Not so long ago you would have been reading this on paper, ready to turn over or toss it aside rather than aiming for the back button. We’re all aware of the benefits of digital media, but we rarely pause to consider what we’ve lost with older formats. Is it only people of a certain age that occasionally hanker for something tangible?
Stallholders at The Rose Hill Tavern will find out on November 19th when the recently opened community arts pub hosts a zine fair promoting and showcasing small-press publishing in all its hand-drawn, papery splendour. A dozen or so artists and writers will be setting up shop for the day, selling homespun publications full of illustrations, stories, poetry, comics and good old rants.
Emma Charleston (who did the illustration for our infamous dogging article) and Cult Milk’s Amy Brown are among those at the artier end of the zine spectrum, opposite the riot grrrl offerings of Jade Mars and the classy cartoon collections of award-winning illustrator Jaime Carl Huxtable.
“I do think there’s been a bit of a resurgence in zines, or at least they’re having a bit of a popular moment,” says Adam Moore, one of the organisers. “Didn’t Kanye West release one a while ago? That’s definitely a sign that a bandwagon has been deemed jumponable.”
“I feel like zines offer a much more personal experience than a blog. So much of our interaction now is done online with a level of detachment. There’s something really rewarding in seeing a smile on someone’s face as they look at your work that can’t really be replicated online (unless you linked your website store to a webcam, but that’d be weird and intrusive).”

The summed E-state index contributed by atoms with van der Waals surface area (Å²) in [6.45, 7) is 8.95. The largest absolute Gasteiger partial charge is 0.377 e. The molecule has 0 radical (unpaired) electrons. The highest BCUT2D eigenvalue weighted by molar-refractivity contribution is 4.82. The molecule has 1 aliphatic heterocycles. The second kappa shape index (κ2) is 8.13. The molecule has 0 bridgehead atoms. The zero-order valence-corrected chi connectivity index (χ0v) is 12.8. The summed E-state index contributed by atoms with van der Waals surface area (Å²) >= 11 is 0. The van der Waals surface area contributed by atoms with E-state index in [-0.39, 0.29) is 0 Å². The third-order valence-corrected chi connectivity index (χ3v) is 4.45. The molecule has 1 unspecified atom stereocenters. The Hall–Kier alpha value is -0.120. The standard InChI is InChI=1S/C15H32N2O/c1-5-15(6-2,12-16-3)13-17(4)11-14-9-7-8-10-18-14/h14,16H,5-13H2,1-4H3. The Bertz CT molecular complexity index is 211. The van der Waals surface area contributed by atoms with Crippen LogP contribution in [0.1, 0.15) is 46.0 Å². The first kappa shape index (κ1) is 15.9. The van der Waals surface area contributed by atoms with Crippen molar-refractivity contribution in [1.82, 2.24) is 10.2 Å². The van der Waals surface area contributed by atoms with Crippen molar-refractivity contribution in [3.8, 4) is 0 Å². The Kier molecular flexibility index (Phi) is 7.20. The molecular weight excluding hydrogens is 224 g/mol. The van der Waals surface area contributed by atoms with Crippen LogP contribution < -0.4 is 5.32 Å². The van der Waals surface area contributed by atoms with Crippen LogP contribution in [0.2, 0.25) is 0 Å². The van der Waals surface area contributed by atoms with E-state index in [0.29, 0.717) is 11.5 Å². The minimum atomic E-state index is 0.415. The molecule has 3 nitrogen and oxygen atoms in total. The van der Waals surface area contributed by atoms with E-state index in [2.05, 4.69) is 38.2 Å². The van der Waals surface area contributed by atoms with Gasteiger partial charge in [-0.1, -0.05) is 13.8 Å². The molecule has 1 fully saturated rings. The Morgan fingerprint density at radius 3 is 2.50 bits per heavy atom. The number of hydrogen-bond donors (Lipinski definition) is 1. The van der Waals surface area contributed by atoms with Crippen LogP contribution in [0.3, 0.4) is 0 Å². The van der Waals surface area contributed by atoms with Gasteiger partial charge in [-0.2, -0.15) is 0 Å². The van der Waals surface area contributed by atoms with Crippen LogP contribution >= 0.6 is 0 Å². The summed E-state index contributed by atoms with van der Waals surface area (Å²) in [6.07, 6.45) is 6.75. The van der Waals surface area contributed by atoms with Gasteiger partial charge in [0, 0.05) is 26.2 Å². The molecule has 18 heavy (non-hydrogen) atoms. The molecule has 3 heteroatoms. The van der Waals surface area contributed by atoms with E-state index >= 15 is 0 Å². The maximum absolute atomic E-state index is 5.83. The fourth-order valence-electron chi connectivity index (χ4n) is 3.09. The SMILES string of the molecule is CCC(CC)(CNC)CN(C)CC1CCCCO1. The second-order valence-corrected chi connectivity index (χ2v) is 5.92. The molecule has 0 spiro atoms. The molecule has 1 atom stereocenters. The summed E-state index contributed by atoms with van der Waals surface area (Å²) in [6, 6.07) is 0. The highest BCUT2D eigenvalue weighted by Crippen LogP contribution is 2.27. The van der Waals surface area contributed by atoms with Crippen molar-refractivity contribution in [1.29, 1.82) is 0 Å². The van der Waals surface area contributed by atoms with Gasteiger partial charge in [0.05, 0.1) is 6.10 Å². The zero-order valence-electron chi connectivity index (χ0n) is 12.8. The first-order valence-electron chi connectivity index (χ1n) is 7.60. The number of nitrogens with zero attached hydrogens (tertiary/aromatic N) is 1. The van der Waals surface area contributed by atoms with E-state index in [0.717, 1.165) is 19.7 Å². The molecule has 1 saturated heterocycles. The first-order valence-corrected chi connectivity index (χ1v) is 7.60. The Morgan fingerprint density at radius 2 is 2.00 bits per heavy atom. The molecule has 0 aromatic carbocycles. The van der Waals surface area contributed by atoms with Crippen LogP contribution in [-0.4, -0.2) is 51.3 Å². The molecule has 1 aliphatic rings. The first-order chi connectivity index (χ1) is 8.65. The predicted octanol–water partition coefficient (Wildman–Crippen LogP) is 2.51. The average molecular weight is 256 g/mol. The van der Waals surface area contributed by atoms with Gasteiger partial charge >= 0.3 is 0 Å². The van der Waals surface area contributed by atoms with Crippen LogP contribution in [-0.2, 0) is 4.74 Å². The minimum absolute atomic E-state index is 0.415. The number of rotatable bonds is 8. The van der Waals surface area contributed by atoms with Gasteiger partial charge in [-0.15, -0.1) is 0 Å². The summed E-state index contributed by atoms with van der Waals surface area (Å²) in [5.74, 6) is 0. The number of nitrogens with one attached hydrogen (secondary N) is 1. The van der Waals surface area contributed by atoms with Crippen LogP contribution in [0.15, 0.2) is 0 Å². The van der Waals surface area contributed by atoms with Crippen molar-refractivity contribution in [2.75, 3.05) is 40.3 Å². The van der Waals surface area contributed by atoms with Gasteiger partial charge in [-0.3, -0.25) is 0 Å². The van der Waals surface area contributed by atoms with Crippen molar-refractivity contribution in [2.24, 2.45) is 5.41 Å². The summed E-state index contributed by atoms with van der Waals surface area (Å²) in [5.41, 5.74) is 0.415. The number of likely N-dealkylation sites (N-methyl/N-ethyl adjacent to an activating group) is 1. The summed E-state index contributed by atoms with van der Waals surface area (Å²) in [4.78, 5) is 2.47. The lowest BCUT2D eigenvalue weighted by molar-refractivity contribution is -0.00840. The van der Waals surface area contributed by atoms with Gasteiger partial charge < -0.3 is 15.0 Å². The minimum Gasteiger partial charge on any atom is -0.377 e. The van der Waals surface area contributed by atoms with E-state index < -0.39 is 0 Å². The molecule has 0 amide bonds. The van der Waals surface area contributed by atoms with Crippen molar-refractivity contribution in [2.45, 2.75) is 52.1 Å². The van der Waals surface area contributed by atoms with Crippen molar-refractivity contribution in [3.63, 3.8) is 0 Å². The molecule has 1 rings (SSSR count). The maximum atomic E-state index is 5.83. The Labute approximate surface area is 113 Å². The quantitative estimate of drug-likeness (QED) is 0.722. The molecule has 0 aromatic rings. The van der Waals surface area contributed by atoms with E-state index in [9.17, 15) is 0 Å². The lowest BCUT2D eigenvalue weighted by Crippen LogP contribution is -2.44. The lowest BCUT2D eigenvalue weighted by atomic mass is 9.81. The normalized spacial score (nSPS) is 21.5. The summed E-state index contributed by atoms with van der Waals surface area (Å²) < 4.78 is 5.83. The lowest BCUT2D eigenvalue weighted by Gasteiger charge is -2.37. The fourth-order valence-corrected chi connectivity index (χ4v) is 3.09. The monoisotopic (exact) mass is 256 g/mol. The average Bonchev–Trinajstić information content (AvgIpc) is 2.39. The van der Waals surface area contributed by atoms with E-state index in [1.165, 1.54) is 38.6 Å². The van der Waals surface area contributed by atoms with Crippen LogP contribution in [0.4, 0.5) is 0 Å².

“What can zines do that blogs can’t?” asks Alice. “I guess even shit zines are kind of cool, whereas shit blogs are a total drag. Zines are much easier to take to the toilet than blogs. But both are really sweet in that they put a snapshot of the inside of someone’s mind into the public domain. It’s a subculture that grew up partly in response to comic book censorship and it’s somewhere for unregulated darkness and anger and humour and weird stuff to be.”
With various talks throughout the evening – including some mini comedy sets and an appearance from ‘Famous Poet’ Chris Parkinson – the event is also a fundraiser for local migrant charities such as Refugee Radio and Thousand 4 1000.
“I think zines are inherently subversive,” explains Alice. “Self-publishing has always been used to challenge power, without even having to be anti-establishment in theme or purpose. Charity is a bit like that too, it gets on with stuff. There are all these great people working to support other people, because they care about humans. I get worried about charity letting the state of the hook, but knowing about the work people are doing is essential because it makes charity more like an expose.”
“We love zines and want to draw attention to some shitty stuff that’s going on and some amazing stuff that’s being made.”
Rose Hill Tavern, Saturday 19th November 2016
More info here